Then, put in potting soil. Unfortunately, due to a lot of environmental reasons and basic pollution, regular dirt from  your yard isn’t going to be very good for plants. (This is my first fundamental problem with the end of Wall-E… it takes a long time to recover from that kind of pollution!) Plus, potting soils have a lot of whiz-bang add-ins that can really help your garden. My potting soil has water crystal things in it that absorb water and slowly release it, so that my plants can go a little longer between waterings before drying out. That’s very useful!

Put in your plants. This garden has: spearmint (top), oregano (2nd left), thyme (2nd right), sage (3rd far left), rosemary, chives, and basil (3rd far right). The middle part that is currently empty is actually some purple clover, which is not an herb and is just decorative, but will hopefully grow in and become a nice waterfall effect that should be pretty. I picked my plants (except for the clover, which was a gift from my dad) for practicality. This is a lot of what I cook with, so it’s what I wanted to have on  hand. You should pick your plants based on your requirements: are you going for pretty? Practical? Do you hate basil? Etc. Herbs are fairly easy because they grow in similar circumstances, but ask at your garden shop to make sure you are getting plants that can be happy together in the same conditions.

When you put your plants in the soil, you’re going to want to dig a little hole so the base of the plant comes flush to the top of your soil. Then you’re going to want to add a little potting soil all around, so each is wrapped up all nice and cozy. Don’t cover the leaves, but don’t let the roots show, either. You want snug, and then maybe just a little more than that.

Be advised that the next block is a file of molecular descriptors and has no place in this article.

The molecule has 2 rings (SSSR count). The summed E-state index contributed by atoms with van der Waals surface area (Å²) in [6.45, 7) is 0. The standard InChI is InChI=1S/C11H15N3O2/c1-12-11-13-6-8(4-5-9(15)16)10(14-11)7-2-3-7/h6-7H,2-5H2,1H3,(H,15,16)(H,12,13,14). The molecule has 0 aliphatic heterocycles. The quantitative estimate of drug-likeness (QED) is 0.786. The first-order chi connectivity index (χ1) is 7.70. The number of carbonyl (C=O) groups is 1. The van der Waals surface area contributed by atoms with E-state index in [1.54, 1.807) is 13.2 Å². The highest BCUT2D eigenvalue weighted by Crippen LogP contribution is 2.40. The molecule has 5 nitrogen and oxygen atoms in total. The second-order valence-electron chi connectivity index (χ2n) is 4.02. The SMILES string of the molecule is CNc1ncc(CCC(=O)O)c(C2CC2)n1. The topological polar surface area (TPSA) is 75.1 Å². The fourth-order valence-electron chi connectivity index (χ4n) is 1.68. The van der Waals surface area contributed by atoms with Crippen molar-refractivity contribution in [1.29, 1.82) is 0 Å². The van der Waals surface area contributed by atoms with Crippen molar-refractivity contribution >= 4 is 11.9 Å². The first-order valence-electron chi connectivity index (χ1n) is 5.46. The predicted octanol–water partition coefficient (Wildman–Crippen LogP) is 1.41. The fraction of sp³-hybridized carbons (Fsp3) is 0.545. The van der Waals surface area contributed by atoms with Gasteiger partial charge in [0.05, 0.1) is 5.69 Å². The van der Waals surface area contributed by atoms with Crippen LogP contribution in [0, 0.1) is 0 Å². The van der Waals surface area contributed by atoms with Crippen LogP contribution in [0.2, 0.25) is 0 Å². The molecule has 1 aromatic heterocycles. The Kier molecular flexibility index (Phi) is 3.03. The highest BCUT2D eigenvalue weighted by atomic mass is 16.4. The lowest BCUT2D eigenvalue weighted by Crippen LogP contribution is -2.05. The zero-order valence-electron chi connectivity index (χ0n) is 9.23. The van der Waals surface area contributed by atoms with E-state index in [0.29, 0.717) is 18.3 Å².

Then, water them. A lot. You’re just introducing these plants to a new home, so you want to make them feel welcome. The first time you water them, you really want to saturate the soil. I put in three full pitchers of water in this planter. And yes, some water ran out–but remember, that’s a good thing!

To care for them, now I’m going to water my planter every day or every other day. I’m going to just stick my finger in the dirt to feel whether or not it’s damp, and if I’m even not sure, I’m going to put some in any way. In an herb garden with proper drainage, it’s better to overwater just a little than to let it dry out.

When I want to cook with something, I can just pick it off! As long as I leave about 3 inches of plant, it’ll grow back. As long as I keep the plant well watered and the weather stays suitable, they’ll just keep growing, and I can just keep eating them. Now, they will die out when it freezes, but that’s ok. Some of these will go to seed and might grow back, all by themselves!

I think this is one of those “life skill” things people really ought to know. Not just for the zombie apocalypse or whatever, but just because it is easy to get away from the Earth, to get so completely engrossed in technology and things with screens, and forget how important it is to our survival. We need to have a healthy respect for it. And fresh herbs taste way better, too.

And everyone knows zombies hate rosemary, so there’s that.